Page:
Last post on Jun 29, 2012 at 1:40 PM
You are in the Dodge Ram-2010 and older
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Dodge Ram Pickup 1500, Transmission, Truck
#1 of 2 04 Dodge Ram 1500 Drive Train Vibrations
Mar 27, 2012 (8:25 am)
I have a vibration coming from my drive train and I'm trying to fault find it. The vibration is at defined Road Speeds and is un-related to RPM, ie if turn O/D on or off while the problem is present the frequency of the vibration does not change. The problem is only present when accelerating or maintaining speed, better explained as when engine is driving the wheels there is a problem but as soon as the car is free wheeling the vibration stops. The speeds at which the problem is noticed is 20-30mph (low frequency vibration) 50-65mph (higher frequency vibration).
I was reading on this forum where someone recommended taking off the rear drive shaft and driving in 4x4 there by only using the front axle I can help isolate the problem. I cannot see a reason for this causing damage to the drive train, has anyone else done this/have an opinion on this technique?
#2 of 2 Re: 04 Dodge Ram 1500 Drive Train Vibrations [cspriggs]
Jun 29, 2012 (1:40 pm)
I used to be a District Service and Parts Manager for Chrysler/Jeep/Dodge. Several things come to mind. First and foremost, RAM has always experienced a 'hopping' condition (not to be confused with 'vibration') on "CEMENT" freeways at speeds of 45 mph to around 70. The hopping is EXTREMELY obnoxious and at least one of Chryslers solutions was to simply add weight (sand bags or other) to the bed of the truck. In that respect, the issue is much less pronounced on blacktop roads and of course they claim no responsibility for the behavior of the product due to the construct of the driving surface. That's ONE issue.
Another issue is: "Do you have stock wheels and tires or aftermarket?.....I have personal experience with another customer. The customer had aftermarket wheels and tires installed and tried to convince me that no matter what those were not the source of the issue. So, finally, in the interest of proving my point, I had the Service Manager remove the customers wheels and tires and install a stock set off of a dealer unit. As we went for the test drive the customer could not believe the difference. After all of that, the only thing the customer said was "I will never buy another Dodge and am going back to Ford". Kind of made me angry at the time because I was still waving the Chrysler flag,,,,,but not anymore after uncovering themselves as sellouts and being only concerned about "sales".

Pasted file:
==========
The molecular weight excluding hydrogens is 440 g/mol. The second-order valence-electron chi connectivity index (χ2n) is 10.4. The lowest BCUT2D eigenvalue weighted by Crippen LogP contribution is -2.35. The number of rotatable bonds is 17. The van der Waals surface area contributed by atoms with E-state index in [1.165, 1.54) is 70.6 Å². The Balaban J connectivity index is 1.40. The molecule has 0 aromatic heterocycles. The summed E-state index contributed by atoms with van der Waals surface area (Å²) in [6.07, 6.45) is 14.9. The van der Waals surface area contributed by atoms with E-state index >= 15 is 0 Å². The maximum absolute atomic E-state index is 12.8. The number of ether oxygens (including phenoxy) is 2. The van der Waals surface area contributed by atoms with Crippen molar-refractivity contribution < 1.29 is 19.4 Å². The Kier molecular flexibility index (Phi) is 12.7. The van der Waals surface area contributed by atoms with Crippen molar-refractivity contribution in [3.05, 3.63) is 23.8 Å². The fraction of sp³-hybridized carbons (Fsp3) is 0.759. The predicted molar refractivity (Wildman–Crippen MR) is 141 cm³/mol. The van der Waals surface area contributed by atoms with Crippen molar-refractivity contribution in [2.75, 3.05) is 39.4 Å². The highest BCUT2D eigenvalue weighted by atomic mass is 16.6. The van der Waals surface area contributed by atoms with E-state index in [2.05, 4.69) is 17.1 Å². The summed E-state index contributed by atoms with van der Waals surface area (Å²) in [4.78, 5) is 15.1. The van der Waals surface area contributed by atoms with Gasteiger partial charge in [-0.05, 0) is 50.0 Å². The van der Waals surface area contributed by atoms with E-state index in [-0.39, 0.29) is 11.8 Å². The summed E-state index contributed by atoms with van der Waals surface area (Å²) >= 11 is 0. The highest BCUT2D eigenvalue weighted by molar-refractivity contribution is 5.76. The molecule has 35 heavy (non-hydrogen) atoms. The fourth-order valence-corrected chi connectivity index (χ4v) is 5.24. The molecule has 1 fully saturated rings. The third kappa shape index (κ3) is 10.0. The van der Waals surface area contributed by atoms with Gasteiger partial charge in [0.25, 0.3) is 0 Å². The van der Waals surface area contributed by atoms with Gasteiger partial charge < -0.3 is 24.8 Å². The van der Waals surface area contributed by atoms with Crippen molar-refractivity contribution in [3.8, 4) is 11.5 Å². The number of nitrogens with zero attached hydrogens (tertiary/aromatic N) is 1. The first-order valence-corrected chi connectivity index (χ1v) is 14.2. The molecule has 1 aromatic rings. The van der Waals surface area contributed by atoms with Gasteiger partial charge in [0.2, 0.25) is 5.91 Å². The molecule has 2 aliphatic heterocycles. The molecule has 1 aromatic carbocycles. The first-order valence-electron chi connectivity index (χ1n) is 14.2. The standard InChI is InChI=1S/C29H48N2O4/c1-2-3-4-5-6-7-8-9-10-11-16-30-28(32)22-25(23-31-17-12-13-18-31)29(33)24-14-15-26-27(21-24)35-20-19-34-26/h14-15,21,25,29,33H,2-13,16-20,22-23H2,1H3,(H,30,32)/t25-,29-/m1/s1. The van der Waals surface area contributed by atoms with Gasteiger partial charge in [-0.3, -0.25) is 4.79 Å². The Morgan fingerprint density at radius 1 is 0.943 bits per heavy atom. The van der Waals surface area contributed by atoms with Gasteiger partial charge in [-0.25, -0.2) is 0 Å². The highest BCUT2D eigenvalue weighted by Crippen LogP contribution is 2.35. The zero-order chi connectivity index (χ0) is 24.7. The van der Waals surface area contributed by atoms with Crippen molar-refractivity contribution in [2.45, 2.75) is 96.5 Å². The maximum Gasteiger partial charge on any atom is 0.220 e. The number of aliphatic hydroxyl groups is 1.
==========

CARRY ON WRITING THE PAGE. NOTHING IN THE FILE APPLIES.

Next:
From your description I can't tell if you purchased this new or used. If it was 'used',,,keep in mind you NEVER really know what the prior customer did to it. Even a small accident that didn't cause body damage can still cause damage to the frame. So if something is ever so slightly bent it can cause a condition like this but it may be VERY difficult to locate.
I disagree about unhooking the drive shaft and driving in 4wd. While it is true the transfer case can handle driving at freeway speeds it's not it's intended purpose. The entire drivetrain was designed to work in concert with each system and any deviation from that configuration puts stress on components that they weren't designed to handle. The people that recommend this option are easy to stereotype.
Chrysler Tech Reps had "Vibration Analyzers" and on extremely tough to diagnose issues like this they would use those to isolate the problem. I remember several transmission replacements that made the issue go away as well. So the bottom line is that the answer to your question depends on what you've done to the vehicle and you need to be completely honest with that answer in order to go to the next step.